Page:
I also do not doubt that I can make something of this, and I don’t mean lemonade out of lemons. It’s possible I’m going to have to drink some crappy, off-brand lemon “drink” on my way to some place I really want to be.
Some place I don’t know yet.
All we can do in times like these is go forward. Do the next thing, and then do the next.
12 thoughts on “– Pink slipped, again”
SO sorry to read about your job. I can keep you posted as to the situation at MIC for next fall if you’re interested. I’ve missed you this year!–the other Jane
Oh, Jane, I’m so, so sorry to hear this. It is indeed an indication of the “national moment” when MIT has a RIF, to overuse some acronyms. Still, knowing you’re part of a larger trend is cold comfort when it’s happening to you.
I love your line about “possibl[y]…hav[ing] to drink some crappy, off-brand lemon ‘drink’ on my way to some place I really want to be.” That’s the perfect way of describing that gap between “irrational exuberance” and a more sober kind of optimism.
I’m sure you’ll land well. But I’m sorry you were pushed, instead of choosing to leap. :^P
Will be sending good thoughts your way…
Thank you, Jane H.!
And, Rosemary, I thought of using that acronym “RIF,” but I don’t know what it stands for. (My father was a career teacher, and, throughout my childhood, he and my mother were often talking about people getting riffed. I had no idea what it meant, but their tone made it sound bad.)
Oh, Jane, I am so sorry to hear about this. I couldn’t believe it when I read the title of the post.
You’re so right when you say it’s a national moment. This is what I’ve been trying to tell myself for months, when I have seen jobs cancelled in academia and have noticed a paucity of adjunct jobs and heard about schools trying to increase the course loads of tenured professors. If this is what is happening in education, which is often listed as one of the “recession-proof” career fields, then I can’t even imagine what’s happening to people in other fields.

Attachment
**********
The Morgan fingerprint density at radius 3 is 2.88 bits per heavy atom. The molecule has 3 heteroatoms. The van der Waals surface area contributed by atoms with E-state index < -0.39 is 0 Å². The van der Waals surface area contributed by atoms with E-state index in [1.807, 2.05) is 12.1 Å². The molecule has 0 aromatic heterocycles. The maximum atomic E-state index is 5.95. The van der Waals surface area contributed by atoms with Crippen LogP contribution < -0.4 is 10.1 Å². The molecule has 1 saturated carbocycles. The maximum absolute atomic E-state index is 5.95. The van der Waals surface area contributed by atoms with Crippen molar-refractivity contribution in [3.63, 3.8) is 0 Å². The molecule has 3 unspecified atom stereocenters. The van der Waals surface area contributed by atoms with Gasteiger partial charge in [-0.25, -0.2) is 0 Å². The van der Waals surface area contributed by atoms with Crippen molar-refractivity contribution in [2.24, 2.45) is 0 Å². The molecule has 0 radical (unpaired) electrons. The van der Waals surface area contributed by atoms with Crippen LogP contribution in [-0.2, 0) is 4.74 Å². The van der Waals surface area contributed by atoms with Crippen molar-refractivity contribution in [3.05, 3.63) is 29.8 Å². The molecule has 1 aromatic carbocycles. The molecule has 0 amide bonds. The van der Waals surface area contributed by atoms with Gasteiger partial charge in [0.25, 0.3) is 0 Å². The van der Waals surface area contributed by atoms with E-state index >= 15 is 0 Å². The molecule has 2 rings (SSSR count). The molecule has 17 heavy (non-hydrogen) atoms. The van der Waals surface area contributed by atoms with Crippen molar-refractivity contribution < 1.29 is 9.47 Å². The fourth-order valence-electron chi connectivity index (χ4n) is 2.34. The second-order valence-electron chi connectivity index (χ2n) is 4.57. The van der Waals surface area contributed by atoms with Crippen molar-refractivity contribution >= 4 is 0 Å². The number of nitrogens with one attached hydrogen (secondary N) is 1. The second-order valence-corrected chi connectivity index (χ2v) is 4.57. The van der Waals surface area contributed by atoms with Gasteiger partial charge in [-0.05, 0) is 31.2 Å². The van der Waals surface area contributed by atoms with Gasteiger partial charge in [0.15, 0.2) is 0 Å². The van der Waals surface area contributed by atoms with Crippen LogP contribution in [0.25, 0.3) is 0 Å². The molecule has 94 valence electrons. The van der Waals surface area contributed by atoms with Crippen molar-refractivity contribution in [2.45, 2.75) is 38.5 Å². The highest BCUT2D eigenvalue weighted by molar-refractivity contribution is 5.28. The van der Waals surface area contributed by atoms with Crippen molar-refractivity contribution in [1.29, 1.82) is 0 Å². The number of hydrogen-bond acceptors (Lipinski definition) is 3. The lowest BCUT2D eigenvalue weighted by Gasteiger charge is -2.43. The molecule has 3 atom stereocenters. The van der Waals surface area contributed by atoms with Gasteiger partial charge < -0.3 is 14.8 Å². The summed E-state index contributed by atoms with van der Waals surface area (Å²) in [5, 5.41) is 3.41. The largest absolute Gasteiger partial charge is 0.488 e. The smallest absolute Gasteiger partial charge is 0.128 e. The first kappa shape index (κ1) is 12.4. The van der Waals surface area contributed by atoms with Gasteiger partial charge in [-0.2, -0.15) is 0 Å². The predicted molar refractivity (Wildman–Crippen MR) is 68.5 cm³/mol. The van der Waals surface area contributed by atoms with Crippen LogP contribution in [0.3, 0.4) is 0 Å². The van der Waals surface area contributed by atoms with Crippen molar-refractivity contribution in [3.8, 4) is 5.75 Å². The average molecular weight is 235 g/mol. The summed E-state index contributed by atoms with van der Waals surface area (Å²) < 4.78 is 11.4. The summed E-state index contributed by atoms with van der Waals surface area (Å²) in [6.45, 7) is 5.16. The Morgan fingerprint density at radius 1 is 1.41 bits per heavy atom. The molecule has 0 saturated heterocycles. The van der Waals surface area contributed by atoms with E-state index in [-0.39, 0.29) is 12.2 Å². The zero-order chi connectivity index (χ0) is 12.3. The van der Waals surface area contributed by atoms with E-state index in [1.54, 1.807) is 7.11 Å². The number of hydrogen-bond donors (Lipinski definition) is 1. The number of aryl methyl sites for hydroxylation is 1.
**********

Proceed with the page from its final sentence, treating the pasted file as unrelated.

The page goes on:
I also know the frustration of being so close to a job you want — maybe even having it — but not being able to get it or keep it. And having to do something you’re not crazy about on your way to really getting there.
As you know, you’re certainly not alone. I’m glad to hear your optimism is winning out. (Though I’m a believer in a good cry sometimes, too.)
It IS ok to wear black.
Ok to cry.
Ok, even, to wish it happened to someone else…god (little g) forbid.
I had no idea back then… so sorry for then and now.
I just got some bad news, too, today. A rejection.
I’m so far not telling anyone (only typing it here). But your reflection on the past, and being even unknowingly intentional, and how it turned out, and how you’re reacting presently… it all makes me feel hopeful.
And also, because I think you’re really smart, it makes me feel less, “not smart,” which is what I can’t help but thinking when I consider my own rejection. I also love the “off brand” metaphor. Thanks for all of it.
“Reduction in force”: nice (?) way of saying layoffs. It’s never made much sense to me in an educational context: teachers are a “force”? One for good, I hope, but still–so militaristic. Either way, it all stinks. :^(
Well, Damn it. I am very sorry to read this news. You are so good at what you do, and your essay about it offers powerful testimony to your dedication to students and the teaching of writing. The field needs you.
I’m so sorry to read about this. FWIW, I love your blog b/c of the way you write, so maybe this respite will give you more opportunities to do just that. Anyway, so sorry.
Thank you ALL for reading and responding.